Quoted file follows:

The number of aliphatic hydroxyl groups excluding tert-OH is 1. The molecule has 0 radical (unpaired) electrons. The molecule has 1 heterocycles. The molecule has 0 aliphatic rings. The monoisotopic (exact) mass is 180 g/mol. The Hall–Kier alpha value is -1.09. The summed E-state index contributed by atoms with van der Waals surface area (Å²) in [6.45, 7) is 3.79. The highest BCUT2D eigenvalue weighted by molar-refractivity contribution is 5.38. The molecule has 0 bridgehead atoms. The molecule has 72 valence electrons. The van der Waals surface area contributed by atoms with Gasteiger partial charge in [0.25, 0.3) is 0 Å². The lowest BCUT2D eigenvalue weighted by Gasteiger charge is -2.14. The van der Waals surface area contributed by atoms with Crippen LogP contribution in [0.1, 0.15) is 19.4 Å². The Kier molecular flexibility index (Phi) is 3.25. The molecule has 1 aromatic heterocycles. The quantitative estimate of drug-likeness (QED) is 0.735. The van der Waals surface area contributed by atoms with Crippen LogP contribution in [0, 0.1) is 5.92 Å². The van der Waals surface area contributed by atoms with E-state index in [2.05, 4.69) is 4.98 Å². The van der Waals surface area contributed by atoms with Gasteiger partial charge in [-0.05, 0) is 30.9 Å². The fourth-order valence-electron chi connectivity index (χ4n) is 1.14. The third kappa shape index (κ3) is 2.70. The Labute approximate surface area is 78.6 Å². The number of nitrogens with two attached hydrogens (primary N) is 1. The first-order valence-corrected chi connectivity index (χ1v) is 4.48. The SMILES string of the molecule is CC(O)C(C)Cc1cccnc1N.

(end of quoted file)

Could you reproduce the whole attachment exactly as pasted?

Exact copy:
The number of aliphatic hydroxyl groups excluding tert-OH is 1. The molecule has 0 radical (unpaired) electrons. The molecule has 1 heterocycles. The molecule has 0 aliphatic rings. The monoisotopic (exact) mass is 180 g/mol. The Hall–Kier alpha value is -1.09. The summed E-state index contributed by atoms with van der Waals surface area (Å²) in [6.45, 7) is 3.79. The highest BCUT2D eigenvalue weighted by molar-refractivity contribution is 5.38. The molecule has 0 bridgehead atoms. The molecule has 72 valence electrons. The van der Waals surface area contributed by atoms with Gasteiger partial charge in [0.25, 0.3) is 0 Å². The lowest BCUT2D eigenvalue weighted by Gasteiger charge is -2.14. The van der Waals surface area contributed by atoms with Crippen LogP contribution in [0.1, 0.15) is 19.4 Å². The Kier molecular flexibility index (Phi) is 3.25. The molecule has 1 aromatic heterocycles. The quantitative estimate of drug-likeness (QED) is 0.735. The van der Waals surface area contributed by atoms with Crippen LogP contribution in [0, 0.1) is 5.92 Å². The van der Waals surface area contributed by atoms with E-state index in [2.05, 4.69) is 4.98 Å². The van der Waals surface area contributed by atoms with Gasteiger partial charge in [-0.05, 0) is 30.9 Å². The fourth-order valence-electron chi connectivity index (χ4n) is 1.14. The third kappa shape index (κ3) is 2.70. The Labute approximate surface area is 78.6 Å². The number of nitrogens with two attached hydrogens (primary N) is 1. The first-order valence-corrected chi connectivity index (χ1v) is 4.48. The SMILES string of the molecule is CC(O)C(C)Cc1cccnc1N.